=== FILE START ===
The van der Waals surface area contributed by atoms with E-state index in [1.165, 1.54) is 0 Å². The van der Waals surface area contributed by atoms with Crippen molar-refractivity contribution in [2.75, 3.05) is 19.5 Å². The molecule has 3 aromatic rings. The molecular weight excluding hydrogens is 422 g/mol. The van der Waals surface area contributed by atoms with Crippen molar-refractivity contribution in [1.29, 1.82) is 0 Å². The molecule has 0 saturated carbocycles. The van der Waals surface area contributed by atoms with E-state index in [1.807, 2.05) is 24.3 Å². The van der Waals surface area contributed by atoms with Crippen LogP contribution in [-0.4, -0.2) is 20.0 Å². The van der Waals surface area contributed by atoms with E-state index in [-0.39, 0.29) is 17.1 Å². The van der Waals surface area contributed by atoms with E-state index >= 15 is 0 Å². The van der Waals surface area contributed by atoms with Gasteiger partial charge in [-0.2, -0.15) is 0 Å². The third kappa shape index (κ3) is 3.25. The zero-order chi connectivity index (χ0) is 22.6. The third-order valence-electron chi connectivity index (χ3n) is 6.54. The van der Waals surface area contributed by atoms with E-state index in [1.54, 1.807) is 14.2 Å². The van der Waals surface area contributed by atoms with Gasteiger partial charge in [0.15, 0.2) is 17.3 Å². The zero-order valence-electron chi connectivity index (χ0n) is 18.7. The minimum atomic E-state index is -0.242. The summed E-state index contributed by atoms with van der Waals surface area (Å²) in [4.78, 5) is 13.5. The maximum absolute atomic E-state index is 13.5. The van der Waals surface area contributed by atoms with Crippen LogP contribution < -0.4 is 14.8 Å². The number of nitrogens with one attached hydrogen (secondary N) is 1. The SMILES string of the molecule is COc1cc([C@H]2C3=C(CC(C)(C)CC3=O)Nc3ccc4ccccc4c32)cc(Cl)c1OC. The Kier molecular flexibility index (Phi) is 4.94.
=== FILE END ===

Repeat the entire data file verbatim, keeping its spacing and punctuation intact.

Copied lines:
The van der Waals surface area contributed by atoms with E-state index in [1.165, 1.54) is 0 Å². The van der Waals surface area contributed by atoms with Crippen molar-refractivity contribution in [2.75, 3.05) is 19.5 Å². The molecule has 3 aromatic rings. The molecular weight excluding hydrogens is 422 g/mol. The van der Waals surface area contributed by atoms with Crippen molar-refractivity contribution in [1.29, 1.82) is 0 Å². The molecule has 0 saturated carbocycles. The van der Waals surface area contributed by atoms with E-state index in [1.807, 2.05) is 24.3 Å². The van der Waals surface area contributed by atoms with Crippen LogP contribution in [-0.4, -0.2) is 20.0 Å². The van der Waals surface area contributed by atoms with E-state index in [-0.39, 0.29) is 17.1 Å². The van der Waals surface area contributed by atoms with E-state index >= 15 is 0 Å². The van der Waals surface area contributed by atoms with Gasteiger partial charge in [-0.2, -0.15) is 0 Å². The third kappa shape index (κ3) is 3.25. The zero-order chi connectivity index (χ0) is 22.6. The third-order valence-electron chi connectivity index (χ3n) is 6.54. The van der Waals surface area contributed by atoms with E-state index in [1.54, 1.807) is 14.2 Å². The van der Waals surface area contributed by atoms with Gasteiger partial charge in [0.15, 0.2) is 17.3 Å². The zero-order valence-electron chi connectivity index (χ0n) is 18.7. The minimum atomic E-state index is -0.242. The summed E-state index contributed by atoms with van der Waals surface area (Å²) in [4.78, 5) is 13.5. The maximum absolute atomic E-state index is 13.5. The van der Waals surface area contributed by atoms with Crippen LogP contribution < -0.4 is 14.8 Å². The number of nitrogens with one attached hydrogen (secondary N) is 1. The SMILES string of the molecule is COc1cc([C@H]2C3=C(CC(C)(C)CC3=O)Nc3ccc4ccccc4c32)cc(Cl)c1OC. The Kier molecular flexibility index (Phi) is 4.94.